Across the country, the rising cost of health insurance is leading many Americans to question how they can properly afford to get affordable care for themselves and their family members. One solution on which a growing number of people - even those with employer-sponsored coverage - have now landed on is to enroll children in government programs to help ensure their children in particular are able to get the treatments they need.
Between 2008 and 2013, there was a 20 percent jump in the number of kids from low- and middle-income families who got their health insurance as a result of enrollment in Medicaid or the Children's Health Insurance Program, rather than coverage their parents got through work, according to new research from PolicyLab at Children's Hospital of Philadelphia, published in Health Affairs. The issue of "splitting coverage," as this trend is known, was most common among people making between 100 percent and 199 percent of the federal poverty level. That strata of consumer saw their rate of insuring kids via Medicaid or CHIP jump 31 percent, well above the national average.
In addition, 9.2 percent of kids who come from families making between 200 and 299 percent of the federal poverty level simply didn't insure their kids at all through the end of 2013, the report said. That number was up from just 6 percent five years earlier. It's quite likely that many of the people who allowed their kids to go uninsured lived in states where Medicaid and CHIP assistance programs were not expanded by state lawmakers.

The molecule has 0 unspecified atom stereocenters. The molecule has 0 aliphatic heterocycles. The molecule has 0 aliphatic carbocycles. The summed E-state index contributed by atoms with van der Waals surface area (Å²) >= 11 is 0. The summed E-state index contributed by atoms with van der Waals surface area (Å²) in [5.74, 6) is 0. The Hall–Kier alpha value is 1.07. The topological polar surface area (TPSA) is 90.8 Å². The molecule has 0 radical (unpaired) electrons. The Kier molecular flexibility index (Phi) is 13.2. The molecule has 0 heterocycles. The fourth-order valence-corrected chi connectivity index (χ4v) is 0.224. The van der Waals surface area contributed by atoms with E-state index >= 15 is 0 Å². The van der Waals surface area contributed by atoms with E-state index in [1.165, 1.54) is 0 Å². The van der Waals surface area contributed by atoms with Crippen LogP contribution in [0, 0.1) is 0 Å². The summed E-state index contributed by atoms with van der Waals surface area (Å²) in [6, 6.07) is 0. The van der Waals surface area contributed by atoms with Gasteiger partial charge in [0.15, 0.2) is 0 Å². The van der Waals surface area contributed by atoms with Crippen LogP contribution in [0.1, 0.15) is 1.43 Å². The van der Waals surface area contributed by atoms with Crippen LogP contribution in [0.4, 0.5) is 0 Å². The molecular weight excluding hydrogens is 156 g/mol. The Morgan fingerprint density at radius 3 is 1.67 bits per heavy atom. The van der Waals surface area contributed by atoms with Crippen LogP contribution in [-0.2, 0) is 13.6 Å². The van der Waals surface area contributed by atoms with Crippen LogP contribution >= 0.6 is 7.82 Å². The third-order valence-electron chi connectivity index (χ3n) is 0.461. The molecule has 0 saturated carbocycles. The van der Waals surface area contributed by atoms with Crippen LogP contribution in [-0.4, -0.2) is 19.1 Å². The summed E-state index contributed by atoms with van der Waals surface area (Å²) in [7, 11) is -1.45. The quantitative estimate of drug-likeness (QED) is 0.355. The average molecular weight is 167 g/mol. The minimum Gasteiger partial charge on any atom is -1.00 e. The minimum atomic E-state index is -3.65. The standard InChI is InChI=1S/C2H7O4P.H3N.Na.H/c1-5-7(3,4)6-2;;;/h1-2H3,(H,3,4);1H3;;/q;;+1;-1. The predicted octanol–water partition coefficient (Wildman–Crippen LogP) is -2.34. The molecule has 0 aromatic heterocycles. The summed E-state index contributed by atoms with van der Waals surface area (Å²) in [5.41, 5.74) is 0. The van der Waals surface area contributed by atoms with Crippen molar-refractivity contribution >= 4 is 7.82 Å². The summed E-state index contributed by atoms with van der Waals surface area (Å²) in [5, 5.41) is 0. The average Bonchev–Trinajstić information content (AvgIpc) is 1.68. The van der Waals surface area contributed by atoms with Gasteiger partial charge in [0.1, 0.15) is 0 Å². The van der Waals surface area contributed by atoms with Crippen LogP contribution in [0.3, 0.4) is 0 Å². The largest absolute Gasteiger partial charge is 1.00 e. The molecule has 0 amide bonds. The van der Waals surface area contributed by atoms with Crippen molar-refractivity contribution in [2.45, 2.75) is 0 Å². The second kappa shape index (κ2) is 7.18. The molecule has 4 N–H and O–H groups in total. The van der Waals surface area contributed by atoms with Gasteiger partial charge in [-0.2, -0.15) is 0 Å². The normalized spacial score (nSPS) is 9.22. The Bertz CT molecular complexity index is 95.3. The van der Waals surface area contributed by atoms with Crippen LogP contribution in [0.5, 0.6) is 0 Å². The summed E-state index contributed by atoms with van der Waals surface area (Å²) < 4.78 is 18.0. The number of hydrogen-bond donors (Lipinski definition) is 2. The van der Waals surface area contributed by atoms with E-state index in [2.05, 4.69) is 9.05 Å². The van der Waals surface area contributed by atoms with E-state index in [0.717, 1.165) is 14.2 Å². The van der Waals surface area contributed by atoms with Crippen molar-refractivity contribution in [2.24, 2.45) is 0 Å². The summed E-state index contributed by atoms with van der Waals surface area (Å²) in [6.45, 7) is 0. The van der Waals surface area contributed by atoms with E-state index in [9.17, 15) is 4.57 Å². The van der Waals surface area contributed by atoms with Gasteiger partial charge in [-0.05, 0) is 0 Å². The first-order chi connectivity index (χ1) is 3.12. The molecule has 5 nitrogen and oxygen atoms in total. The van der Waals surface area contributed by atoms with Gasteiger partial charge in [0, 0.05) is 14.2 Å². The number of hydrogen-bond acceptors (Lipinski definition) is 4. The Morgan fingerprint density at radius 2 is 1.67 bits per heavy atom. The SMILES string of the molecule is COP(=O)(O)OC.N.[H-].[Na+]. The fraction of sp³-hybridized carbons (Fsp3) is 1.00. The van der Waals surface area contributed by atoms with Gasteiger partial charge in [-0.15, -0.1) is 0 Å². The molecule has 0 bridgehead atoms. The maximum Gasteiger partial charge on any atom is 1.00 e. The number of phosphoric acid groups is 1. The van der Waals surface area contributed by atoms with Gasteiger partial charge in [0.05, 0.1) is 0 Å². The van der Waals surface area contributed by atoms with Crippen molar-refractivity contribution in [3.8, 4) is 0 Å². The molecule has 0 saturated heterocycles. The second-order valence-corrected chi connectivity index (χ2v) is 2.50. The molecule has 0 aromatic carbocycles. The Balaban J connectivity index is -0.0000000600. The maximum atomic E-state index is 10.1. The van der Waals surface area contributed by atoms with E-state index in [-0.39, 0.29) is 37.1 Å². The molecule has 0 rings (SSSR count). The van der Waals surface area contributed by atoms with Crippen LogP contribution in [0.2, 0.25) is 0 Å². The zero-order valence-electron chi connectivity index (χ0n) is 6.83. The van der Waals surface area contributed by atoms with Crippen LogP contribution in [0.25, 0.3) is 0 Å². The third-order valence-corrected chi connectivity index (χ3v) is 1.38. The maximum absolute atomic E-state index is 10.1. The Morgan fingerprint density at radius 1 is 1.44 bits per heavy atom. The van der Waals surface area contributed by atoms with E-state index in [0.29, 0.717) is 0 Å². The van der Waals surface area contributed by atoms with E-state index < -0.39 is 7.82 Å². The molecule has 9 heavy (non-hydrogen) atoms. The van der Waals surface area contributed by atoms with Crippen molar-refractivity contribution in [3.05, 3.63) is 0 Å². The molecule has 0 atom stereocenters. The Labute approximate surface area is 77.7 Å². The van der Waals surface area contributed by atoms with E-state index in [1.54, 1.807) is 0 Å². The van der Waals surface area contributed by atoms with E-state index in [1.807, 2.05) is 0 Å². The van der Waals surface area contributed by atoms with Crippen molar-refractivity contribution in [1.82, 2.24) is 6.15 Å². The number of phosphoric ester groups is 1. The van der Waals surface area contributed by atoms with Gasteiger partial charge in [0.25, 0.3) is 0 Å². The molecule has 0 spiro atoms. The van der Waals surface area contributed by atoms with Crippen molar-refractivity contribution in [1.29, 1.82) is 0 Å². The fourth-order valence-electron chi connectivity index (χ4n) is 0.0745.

"By 2013, working parents were contributing an average of $4,500 a year for family health coverage offered by their employers - I think that many families who were working to just keep food on the table simply could not afford that," said lead author Doug Strane, research associate at PolicyLab. "While the Children's Health Insurance Program and Medicaid are often considered programs for the unemployed, skyrocketing health care costs that are surpassing wage increases are making these programs essential to working families who want affordable, quality health insurance for their children."
Getting signed up
Meanwhile, many Americans are once again taking the chance to enroll their families and themselves in the state and federal exchanges for coverage in 2017, according to a report from CBS 12. However, the Better Business Bureau warns that some people may be targeted by scam artists at this time of year, as criminals potentially attempt to prey on consumers who don't have an intimate familiarity with how the marketplaces work. As such, the BBB advises consumers who are thinking of getting into the exchanges this year be aware that they are not supposed to receive unsolicited calls about their coverage, and to avoid giving away any critical information over the phone or via email.
With all this in mind, it's vital for health insurers to educate consumers about why they pay what they do for coverage and what's required of them under the Patient Protection and Affordable Care Act on an ongoing basis. Better-informed consumers are in a position to make the best possible choices about their coverage going forward.